Books For Life Newsletter
Volume 1, Number 1

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Dear friends,

Shalom U-vrakhah! I would like to personally welcome you to the first issue of "Sefer Ha-Hayim - Books for Life" Newsletter. As many of you know, I have founded a new publishing house named Yashar Books and among its first projects is the publication of this newsletter that will feature news, ideas, and insights from and about the world of Jewish books. I hope that you enjoy this first issue and ask that you send me feedback on how to make this a more enjoyable and informative newsletter.

Thank you,

Gil Student
President, Yashar Books

Find out more about some of the other people at Yashar Books at

Vol. 1, No. 1


1. Welcome to Yashar Books
2. Book Excerpt
3. Author Profile
4. Forthcoming Books

1. Welcome to Yashar Books

Discover Yashar Books, the new publisher of Orthodox Jewish books for today's reader and thinker. "Books for Life" will keep you up-to-date about new and rediscovered books that inform and inspire the mind and soul. "Books for Life" is a forum for scholars and students, the seekers and the simply inquisitive, all those who share a love of ideas. As new books become available, we will highlight the authors and give you previews, excerpts and exclusive interviews.

Yashar Books is dedicated to providing open access to the world of classical and contemporary Jewish ideas. Its goal is to publish affordable books of original Jewish scholarship and authoritative popularizations of Jewish classics.

2. The Pursuit of Justice and Jewish Law: Halakhic Perspectives on the Legal Profession by Michael J. Broyde

This issue's featured book is The Pursuit of Justice and Jewish Law: Halakhic Perspectives on the Legal Profession by Michael J. Broyde, a newly revised and expanded edition of Broyde's 1996 classic examining the issues and contrasts between Jewish and secular law. Broyde fearlessly tackles controversial issues that are vital to the professional life of every Jewish lawyer... as well as anyone caught up in the American legal system.


Professional Confidentiality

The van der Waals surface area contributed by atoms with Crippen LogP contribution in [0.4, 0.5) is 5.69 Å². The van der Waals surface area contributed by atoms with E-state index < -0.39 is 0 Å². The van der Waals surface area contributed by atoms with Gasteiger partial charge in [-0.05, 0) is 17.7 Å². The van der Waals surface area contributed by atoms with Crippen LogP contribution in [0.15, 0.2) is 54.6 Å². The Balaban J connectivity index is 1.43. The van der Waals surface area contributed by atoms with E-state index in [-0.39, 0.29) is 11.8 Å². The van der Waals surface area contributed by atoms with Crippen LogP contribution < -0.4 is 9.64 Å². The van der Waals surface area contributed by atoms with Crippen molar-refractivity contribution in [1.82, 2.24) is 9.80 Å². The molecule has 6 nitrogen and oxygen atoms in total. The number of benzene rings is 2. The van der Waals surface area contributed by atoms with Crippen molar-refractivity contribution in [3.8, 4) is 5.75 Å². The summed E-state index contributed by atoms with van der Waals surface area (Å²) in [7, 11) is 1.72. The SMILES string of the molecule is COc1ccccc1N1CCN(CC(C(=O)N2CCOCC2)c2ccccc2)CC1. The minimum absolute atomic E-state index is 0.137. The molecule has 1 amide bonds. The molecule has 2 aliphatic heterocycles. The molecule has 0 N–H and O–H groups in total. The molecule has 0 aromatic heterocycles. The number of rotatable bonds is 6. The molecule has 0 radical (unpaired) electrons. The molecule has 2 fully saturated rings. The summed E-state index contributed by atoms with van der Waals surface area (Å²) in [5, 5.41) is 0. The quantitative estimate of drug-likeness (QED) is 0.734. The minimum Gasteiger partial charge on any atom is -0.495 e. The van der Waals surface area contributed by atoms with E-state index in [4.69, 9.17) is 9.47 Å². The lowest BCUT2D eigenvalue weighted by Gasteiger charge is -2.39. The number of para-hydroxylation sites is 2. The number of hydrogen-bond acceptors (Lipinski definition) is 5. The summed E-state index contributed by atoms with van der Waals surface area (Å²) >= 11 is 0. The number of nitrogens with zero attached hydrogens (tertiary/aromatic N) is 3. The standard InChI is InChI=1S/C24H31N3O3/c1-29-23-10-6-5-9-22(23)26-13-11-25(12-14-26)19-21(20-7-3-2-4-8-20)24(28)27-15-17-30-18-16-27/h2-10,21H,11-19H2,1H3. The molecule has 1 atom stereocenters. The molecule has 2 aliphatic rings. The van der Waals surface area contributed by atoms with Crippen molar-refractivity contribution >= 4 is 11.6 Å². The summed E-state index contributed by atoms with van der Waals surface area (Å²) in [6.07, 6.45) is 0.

Jewish law requires one to inform a Jew of harm that might befall him and which could be avoided; this is based on the verse: "Do not stand by while your brother's blood is being shed." As has been noted by many, this obligation applies not only to saving lives, but also to preventing monetary losses. Thus, if there had been no secular regulation of this area and no contract between the lawyer and the client, a lawyer who learned that his client was planning to cause monetary loss through impropriety could be halakhically obligated to inform the potential victim, and thus prevent the loss...

In such a situation [of conflict between Jewish law and secular legal ethics] a lawyer must tread gingerly. The obligation to rescue a fellow Jew from harm is a very serious one. However, there is no obligation to rescue one from harm if the rescuer will suffer significant financial harm. As Rabbi Alfred Cohen has stated:

"Our research shows that the majority of halakhic authorities accept the position that a person whose livelihood depends upon maintaining the confidentiality of revelations made to him, need not jeopardize his position by telling those secrets. Although keeping silent might violate the negative mitzvah [commandment] of not standing by and allowing another Jew to be harmed, yet as long as he is not violating the commandment by doing any action and, were he to act he would endanger his own livelihood, then he is permitted to remain silent."